How has COVID-19 impacted heart health in children and teens?
Early studies and publications suggest that young athletes who have had COVID-19 may be at a higher risk of damage or inflammation to the heart that isn’t immediately apparent. Cardiac issues in young people with COVID-19 have been almost unheard of, but there has been a subset of children who have developed a secondary infection from the virus called multisystem inflammatory syndrome in children, or MIS-C. The vast majority of these kids do have some level of cardiac inflammation – almost a whole separate disease. No one really understands it yet, so these kids need very close observation to make sure they recover, whether they are an athlete or not. This can determine if there should be any restrictions on activities.
How is Children’s Health advancing noninvasive technology to diagnose and manage children with congenital and acquired heart disease?
We are continually working on better ways to monitor the sickest kids in the hospital by gathering a large amount of data on these patients. It is a daunting task but one that is worthwhile. We review the lab and imaging studies, but we also study all the information being generated in real-time, so we can work through algorithms where we can determine when a child isn’t doing well and be able to intervene sooner.
How do I know if my child has a cardiac issue?
The most important thing to know is your family’s history of heart disease, or if a close family member died of a sudden death that was connected to heart failure. A lot of conditions we see have an inherited component to them. It takes some thought on the part of the family and physician to delve into that to see if there is a family history of heart disease. A child can be born with an undetected anomaly of the coronary artery and can have a heart attack, just like an adult can. In fact, the second most common cause of death in athletes is coronary abnormality. It’s considered a silent disease because the person is doing fine until the circumstance is happening. Any chest pain that takes place during exertion warrants an evaluation. Pay close attention to warning signs. Young athletes get pushed pretty hard, which is the nature of sports, but if your child has unusual fatigue that is new, becomes easily out of breath, or mentions a frequent racing heart, these are warning signs. It doesn’t mean they have heart disease, but it should be checked. And anyone who faints during exertion needs to be checked, as this is also a significant marker.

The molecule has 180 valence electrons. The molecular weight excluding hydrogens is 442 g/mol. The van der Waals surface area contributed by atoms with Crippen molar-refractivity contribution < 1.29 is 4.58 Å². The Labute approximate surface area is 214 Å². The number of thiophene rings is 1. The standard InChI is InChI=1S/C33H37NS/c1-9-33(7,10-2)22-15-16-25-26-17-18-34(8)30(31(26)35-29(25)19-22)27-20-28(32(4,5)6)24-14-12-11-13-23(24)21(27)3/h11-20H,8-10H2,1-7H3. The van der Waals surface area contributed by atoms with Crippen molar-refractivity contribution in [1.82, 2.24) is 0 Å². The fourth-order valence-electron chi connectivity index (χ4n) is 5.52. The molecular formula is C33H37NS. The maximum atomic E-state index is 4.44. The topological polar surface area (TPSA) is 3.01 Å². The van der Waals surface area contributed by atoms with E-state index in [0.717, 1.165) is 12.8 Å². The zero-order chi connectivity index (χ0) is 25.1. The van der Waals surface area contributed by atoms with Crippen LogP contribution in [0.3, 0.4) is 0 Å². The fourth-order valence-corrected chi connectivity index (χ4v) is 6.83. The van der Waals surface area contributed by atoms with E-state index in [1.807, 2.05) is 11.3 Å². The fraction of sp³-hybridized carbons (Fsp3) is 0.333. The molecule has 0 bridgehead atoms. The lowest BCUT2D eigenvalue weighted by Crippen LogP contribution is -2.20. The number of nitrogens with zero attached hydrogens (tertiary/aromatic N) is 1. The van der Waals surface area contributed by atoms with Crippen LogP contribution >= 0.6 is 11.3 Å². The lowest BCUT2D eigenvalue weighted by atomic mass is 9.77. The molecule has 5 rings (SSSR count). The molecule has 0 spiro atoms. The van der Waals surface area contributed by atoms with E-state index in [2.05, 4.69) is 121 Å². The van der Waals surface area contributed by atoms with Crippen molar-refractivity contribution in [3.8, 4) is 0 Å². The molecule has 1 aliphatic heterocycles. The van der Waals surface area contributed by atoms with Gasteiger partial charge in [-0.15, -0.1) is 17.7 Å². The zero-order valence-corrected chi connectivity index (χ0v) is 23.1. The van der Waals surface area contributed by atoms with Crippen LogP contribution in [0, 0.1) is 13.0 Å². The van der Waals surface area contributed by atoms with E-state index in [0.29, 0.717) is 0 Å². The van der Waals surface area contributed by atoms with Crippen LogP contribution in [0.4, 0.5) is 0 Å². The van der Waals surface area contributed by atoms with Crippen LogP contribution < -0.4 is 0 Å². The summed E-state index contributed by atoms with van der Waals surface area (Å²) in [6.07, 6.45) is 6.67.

What can I do to make sure my child’s risk for a cardiac event is as low as possible at school or on the field?
Things have been on standby, in general, when it comes to returning to sports. It goes back to making sure kids are healthy when they participate in sports. In addition to knowing your family’s history of heart disease, pay close attention to warning signs. We have a panel of tests we can do for children who are attempting to return to sports after having COVID-19, but the most important thing we can do is be prepared. It is clear that if we intervene right away, the chance of surviving a cardiac incident is higher. Every sporting event should have an AED easily accessible for coaches and athletic trainers, and everyone should be trained to use it. Every school or athletic organization should have an emergency plan that is periodically rehearsed, whether kids are walking down the hallway or playing basketball. You can save a lot of people by being ready, because you can’t screen every child for everything.
William A. Scott, M.D., M.S., is director of cardiac electrophysiology at Children’s Health and professor of pediatrics at UT Southwestern. His specific area of expertise is cardiac electrophysiology (arrhythmias), and he has a special interest in the prevention of sudden cardiac death. He established a comprehensive program for the management of children with arrhythmias upon his arrival in 1990 and continues to direct that program. Dr. Scott’s research interests are directed at advancing noninvasive technology to diagnose and manage children with congenital and acquired heart disease. He has authored many peer-reviewed publications and book chapters. Dr. Scott helped oversee a collaborative grant from the State of Texas to evaluate the feasibility of screening school-age children for unrecognized heart disease.